There are many Acts of Parliament which refer to different types of relationships. Acts often have their own definitions of ‘spouse', ‘de facto spouse', ‘next of kin', or ‘dependant'.

These definitions are used to determine rights and responsibilities in areas like inheritance, workers compensation, superannuation, accident compensation, stamp duty liability and so on. The Victorian Statute Law Amendment (Relationships) Act 2001 and Statute Law Further Amendment (Relationships) Act 2001 replaced the concept of ‘de facto spouse' with the concept of ‘domestic partner' for both same-sex and heterosexual couples in most Victorian Acts. This recognises ‘the rights and responsibilities of partners in domestic relationships . . . irrespective of gender'. However same-sex relationships do not have the same legal or social recognition as other relationships in Victoria. The Victorian Gay and Lesbian Rights Lobby is actively campaigning for same-sex relationship recognition.


‘Spouse' in most Victorian legislation is defined to be a legally married (heterosexual) spouse. If there is no definition in legislation, then the law assumes a spouse to be a legally married spouse. Same-sex couples cannot be legally married and federal legislation passed by the Howard Government in 2004 has made the definition of marriage under the Marriage Act 1961 (Cth) ‘the union of a man and a woman to the exclusion of all others...'

De facto spouse

Most definitions of de facto spouse refer to a man and woman living together on a ‘genuine domestic basis'. The term ‘de facto spouse' has been replaced in most Victorian Acts by the new term ‘domestic partner'.

Next of kin

Although ‘next of kin' is sometimes defined in legislation, it is a common law term which has traditionally meant the closest relative by blood or marriage.

The law reforms changed ‘next of kin' in the Coroner's Act 1985 (Vic) and the Human Tissue Act 1982 (Vic). A ‘domestic partner' has the same status as a spouse in the list of ‘senior next of kin' who can object to an autopsy or approve tissue donation from a dead person.

Whether or not your same-sex partner can be legally considered your next of kin, there is nothing to stop you naming them as your next of kin, if you are asked. For a discussion of next of kin status and medical treatment, see 'Health'.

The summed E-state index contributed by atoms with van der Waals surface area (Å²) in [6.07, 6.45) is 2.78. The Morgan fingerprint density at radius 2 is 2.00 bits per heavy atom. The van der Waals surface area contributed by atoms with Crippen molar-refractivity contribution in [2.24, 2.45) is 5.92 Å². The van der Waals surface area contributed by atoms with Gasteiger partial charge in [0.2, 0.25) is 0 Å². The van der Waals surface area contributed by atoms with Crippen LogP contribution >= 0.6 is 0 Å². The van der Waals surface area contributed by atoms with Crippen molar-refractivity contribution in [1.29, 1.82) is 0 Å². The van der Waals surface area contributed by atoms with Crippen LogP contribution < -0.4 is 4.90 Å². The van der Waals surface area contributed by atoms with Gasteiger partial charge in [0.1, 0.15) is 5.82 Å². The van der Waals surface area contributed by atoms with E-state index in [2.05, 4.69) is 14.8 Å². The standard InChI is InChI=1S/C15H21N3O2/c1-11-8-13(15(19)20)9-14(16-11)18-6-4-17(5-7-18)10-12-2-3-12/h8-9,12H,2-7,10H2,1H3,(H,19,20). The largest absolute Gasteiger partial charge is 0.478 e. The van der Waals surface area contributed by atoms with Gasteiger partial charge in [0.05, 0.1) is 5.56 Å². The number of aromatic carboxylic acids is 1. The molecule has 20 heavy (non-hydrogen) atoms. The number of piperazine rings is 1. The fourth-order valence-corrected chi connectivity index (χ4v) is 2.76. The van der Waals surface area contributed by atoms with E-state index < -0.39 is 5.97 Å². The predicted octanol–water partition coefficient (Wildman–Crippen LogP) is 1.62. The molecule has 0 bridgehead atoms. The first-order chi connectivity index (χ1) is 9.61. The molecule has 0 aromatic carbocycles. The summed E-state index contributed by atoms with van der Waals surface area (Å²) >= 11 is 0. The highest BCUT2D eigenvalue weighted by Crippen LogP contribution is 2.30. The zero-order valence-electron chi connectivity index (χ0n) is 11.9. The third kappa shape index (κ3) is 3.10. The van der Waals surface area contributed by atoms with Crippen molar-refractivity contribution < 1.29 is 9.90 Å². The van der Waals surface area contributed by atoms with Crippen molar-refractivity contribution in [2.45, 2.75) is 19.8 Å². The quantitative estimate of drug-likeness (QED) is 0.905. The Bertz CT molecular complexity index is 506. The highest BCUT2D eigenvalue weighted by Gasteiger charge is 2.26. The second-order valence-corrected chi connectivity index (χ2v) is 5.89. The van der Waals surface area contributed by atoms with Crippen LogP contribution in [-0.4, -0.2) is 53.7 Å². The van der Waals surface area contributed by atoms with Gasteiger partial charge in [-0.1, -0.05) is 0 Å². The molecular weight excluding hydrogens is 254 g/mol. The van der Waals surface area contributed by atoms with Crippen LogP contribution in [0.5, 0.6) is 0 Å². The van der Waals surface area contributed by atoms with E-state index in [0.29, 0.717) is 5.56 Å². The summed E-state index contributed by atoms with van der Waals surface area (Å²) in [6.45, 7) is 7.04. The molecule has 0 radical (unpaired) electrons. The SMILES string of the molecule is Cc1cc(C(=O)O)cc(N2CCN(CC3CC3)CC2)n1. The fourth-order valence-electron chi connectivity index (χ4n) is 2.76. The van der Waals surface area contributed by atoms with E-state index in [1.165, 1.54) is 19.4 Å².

The new Act has created two definitions of ‘domestic partner' which apply to different areas of the law:

1. Living together

The first definition covers couples who live together ‘on a genuine domestic basis', regardless of gender. This is not limited to adults (people 18 years or older).

This definition has been used to establish the rights of same-sex couples in relation to inheritance, property division on relationship breakdown, compensation schemes, state superannuation schemes and discrimination.

In relation to inheritance on intestacy (see ‘Death and inheritance') and property division (see ‘Property'), there is the additional requirement that to be a ‘domestic partner' you have to have been living together for at least two years.

2. Not living together

The second definition covers couples where either or both partners provide ‘personal or financial commitment and support of a domestic nature for the material benefit of the other' - whether or not they live together, and regardless of gender.

To be a person's ‘domestic partner' under this definition, you must both be an adult.

This broader definition of domestic partner has been used in amending some health-related legislation, criminal law legislation and business and consumer legislation.

In practice, this will mean that if you live with your partner, you will probably have ‘domestic partner' rights under all laws mentioned. If you don't live together, then you may only have rights under the second definition.